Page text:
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Given are two independent random variables $X$ and $Y$ with different probability density functions $f_X(t)$ and $f_Y(t)$. It is furthermore given that the cumulative distribution function $F_X(x) = \int_{-\infty}^x f_X(t)\,dt$ of $X$ is always larger than or equal to $F_Y(x)=\int_{-\infty}^x f_Y(t)\,dt$ of $Y$. That is $\forall x \in \mathbb{R}: F_X(x) \geq F_Y(x).$

A third random variable $Z$ with $f_Z(t)$ is defined as $Z = \frac{X+Y}{2}$. My assumption is that $F_X(x)$ is always larger than or equal to $F_Z(x) = \int_{-\infty}^x f_Z(t)\,dt$, too. That is $\forall x \in \mathbb{R}: F_X(x) \geq F_Z(x).$

Is this a valid assumption and if yes, how to prove it? Under which conditions does it hold if it is not a universally valid assumption? The plots below depict the cumulative distribution functions as well as the probability density functions of exemplary X,Y and Z.

Exemplary cumulative distribution functions for X, Y and ZExemplary probability density functions for X, Y and Z


Edit: I was able to show it for two given uniform distributions as follows. However, I assume it should also be possible to prove it for two arbitrary distributions.

PDFs:

$f_X(t) = \begin{cases} \frac{1}{2} & \text{for } 0 \leq t \leq 2,\\ 0 & \text{otherwise} \end{cases}$, $f_Y(t) = \begin{cases} \frac{1}{2} & \text{for } 4 \leq t \leq 6,\\ 0 & \text{otherwise} \end{cases}$

CDFs:

$F_X(x) = \begin{cases} 0 & \text{for } x < 0,\\ \frac{x}{2} & \text{for } 0 \leq x \leq 2,\\ 1 & \text{for } x > 2 \end{cases}$, $F_Y(x) = \begin{cases} 0 & \text{for } x < 4,\\ \frac{x-4}{2} & \text{for } 4 \leq x \leq 6,\\ 1 & \text{for } x > 6 \end{cases}$,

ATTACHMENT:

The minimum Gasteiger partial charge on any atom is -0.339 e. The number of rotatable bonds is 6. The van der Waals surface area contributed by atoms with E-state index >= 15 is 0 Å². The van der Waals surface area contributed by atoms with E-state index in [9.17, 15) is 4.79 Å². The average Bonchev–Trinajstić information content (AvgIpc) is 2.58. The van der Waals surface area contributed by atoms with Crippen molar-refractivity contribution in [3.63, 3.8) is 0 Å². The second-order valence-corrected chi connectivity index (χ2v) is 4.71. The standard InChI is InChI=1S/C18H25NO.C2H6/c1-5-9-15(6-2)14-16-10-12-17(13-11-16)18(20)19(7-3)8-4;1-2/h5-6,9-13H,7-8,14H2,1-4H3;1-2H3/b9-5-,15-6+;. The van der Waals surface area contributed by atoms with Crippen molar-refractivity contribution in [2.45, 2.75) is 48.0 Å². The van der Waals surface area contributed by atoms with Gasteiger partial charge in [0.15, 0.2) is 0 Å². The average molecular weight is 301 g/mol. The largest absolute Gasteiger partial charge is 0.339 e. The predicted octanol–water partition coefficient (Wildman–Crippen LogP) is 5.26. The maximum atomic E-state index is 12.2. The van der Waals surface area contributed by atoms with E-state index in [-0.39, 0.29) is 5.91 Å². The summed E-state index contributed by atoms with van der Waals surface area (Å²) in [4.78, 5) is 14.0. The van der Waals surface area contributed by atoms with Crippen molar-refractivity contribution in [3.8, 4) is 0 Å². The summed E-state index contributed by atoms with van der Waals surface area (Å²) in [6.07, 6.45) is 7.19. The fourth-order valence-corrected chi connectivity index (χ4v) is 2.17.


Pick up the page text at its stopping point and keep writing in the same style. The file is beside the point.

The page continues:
$\forall x \in \mathbb{R}: F_X(x) \geq F_Y(x)$ obviously holds, because $F_X(x) = 1$ for all $x$ where $F_Y(x) > 0$.

The addition of X and Y is described by the convolution of $f_X(t)$ and $f_Y(t)$ as

$f_{X+Y}(t) = (f_X * f_Y)(t) = \int_{-\infty}^\infty f_X(\tau)\cdot f_Y(t-\tau)\,d\tau = \begin{cases} -1+\frac{t}{4} & \text{for } 4 \leq t \leq 6\\ 2 - \frac{t}{4} & \text{for } 6 < t \leq 8\\ 0 & \text{otherwise} \end{cases}$

and (as far as I know) dividing by 2 corresponds to scaling on both axes, so

$f_Z(t) = 2\cdot f_{X+Y}(2t) = \begin{cases} -2+t & \text{for } 2 \leq t \leq 3\\ 4 - t & \text{for } 3 < t \leq 4\\ 0 & \text{otherwise.} \end{cases}$

From this we get the CDF of Z:

$F_Z(x) = \int_{-\infty}^x f_Z(t)\,dt = \begin{cases} 0 & \text{for } x < 2,\\ \frac{1}{2} x^2 -2x+2 & \text{for } 2 \leq x \leq 3,\\ -\frac{1}{2} x^2 + 4x -7& \text{for } 3 < x \leq 4,\\ 1 & \text{for } x > 4 \end{cases}$

$\forall x \in \mathbb{R}: F_X(x) \geq F_Z(x)$ holds, too, because $F_X(x) = 1$ for all $x$ where $F_Z(x) > 0$.

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  • $\begingroup$ I think given the uniform distribution result you should be able to use the probability integral transformation to connect to general continuous distributions. $\endgroup$
    – Ian
    Oct 27, 2017 at 15:40
  • $\begingroup$ @Ian Currently I have no proof for two generic uniform distributions, but I will work on it as a next step and then your suggestion might work, thanks a lot! $\endgroup$
    – koalo
    Oct 27, 2017 at 15:53

1 Answer 1

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You assumption is FALSE and I proove mine using 2 simple cumulative distribution functions based on normal distribution.

If function X

$$ f_X(x) = \int_{y=\infty}^{x} N(y\mid10.0,0.4) \, dy $$

and function Y is

$$ f_Y(x) = \int_{y=\infty}^{x} N(y\mid10.2,0.4) \, dy $$

where

$$ N(x\mid\mu,\sigma) = \frac{e^{-\frac{1}{2}(\frac{x-\mu}{\sigma})^2}}{\sigma \sqrt{2\pi}} $$ is the density function of a normal distribution.

then the mean of these 2 functions named function Z is following

$$ f_Z(x) = \int_{y=\infty}^{x} N(y\mid10.1,\frac{0.4}{\sqrt{2}}) \, dy $$

X in Red is always lower than Y in Orange.

But Z in Blue (for x > 10.35) is greater (or larger) than X in Red in following graph representing X, Y et Z.

So there exist a X et Y function for which Z = X+Y/2 is not always lower than X !

enter image description here

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